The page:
All this being said it is clear that there is a certain progression in the set and in the quality of the sound as well that makes the show culminate in several ways during the last of the show's two hours. For the duration of the first hour, the experience is fascinating for sure but not nearly as captivating as it becomes during the second. In conclusion, we're witness to a great show tonight and there's not much about this band's way of doing things to be unsatisfied about. Even when things external to the composed music aren't perfect, its quality shines through and we experience something pristine that not a lot of bands can get across this well neither live nor on record.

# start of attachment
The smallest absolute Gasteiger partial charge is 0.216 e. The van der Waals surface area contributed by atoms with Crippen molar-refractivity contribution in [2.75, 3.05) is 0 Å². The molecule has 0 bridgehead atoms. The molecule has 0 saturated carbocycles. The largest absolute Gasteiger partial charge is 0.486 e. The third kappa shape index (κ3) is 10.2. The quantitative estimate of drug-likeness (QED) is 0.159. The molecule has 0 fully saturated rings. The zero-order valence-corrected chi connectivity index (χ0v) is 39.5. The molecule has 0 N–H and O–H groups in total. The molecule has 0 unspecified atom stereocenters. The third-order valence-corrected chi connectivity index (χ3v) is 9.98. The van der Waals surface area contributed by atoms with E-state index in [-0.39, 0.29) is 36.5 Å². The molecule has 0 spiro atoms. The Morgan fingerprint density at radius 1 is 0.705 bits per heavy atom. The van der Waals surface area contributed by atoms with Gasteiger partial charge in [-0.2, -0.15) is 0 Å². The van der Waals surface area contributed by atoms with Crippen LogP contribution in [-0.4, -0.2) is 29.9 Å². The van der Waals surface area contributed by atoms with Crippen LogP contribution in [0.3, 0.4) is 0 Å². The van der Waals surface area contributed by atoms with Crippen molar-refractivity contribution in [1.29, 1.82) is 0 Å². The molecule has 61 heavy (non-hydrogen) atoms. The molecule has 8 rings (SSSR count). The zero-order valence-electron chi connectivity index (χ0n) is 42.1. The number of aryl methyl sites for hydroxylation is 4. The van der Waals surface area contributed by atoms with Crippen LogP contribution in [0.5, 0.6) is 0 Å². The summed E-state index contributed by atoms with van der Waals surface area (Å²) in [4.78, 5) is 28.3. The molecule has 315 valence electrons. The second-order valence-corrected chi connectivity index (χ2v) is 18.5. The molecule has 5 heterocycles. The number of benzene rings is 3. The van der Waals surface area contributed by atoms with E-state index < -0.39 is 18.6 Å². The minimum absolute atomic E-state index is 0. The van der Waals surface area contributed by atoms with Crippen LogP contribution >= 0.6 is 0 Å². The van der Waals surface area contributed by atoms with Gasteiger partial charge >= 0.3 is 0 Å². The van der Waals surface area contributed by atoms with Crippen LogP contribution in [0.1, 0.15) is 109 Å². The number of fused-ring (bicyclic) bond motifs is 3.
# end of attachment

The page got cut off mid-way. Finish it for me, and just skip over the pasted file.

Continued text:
Setlist:

  • 1. Hope Drone
  • 2. Lift Yr. Skinny Fists, Like Antennas to Heaven
  • 3. Gathering Storm
  • 4. Peasantry or 'Light! Inside of Light!'
  • 5. Lamb's Breath
  • 6. Asunder, Sweet
  • 7. Piss Crowns Are Trebled
  • 8. Chart #3
  • 9. World Police and Friendly Fire
  • 10. Unknown, new song
  • 11. The Sad Mafioso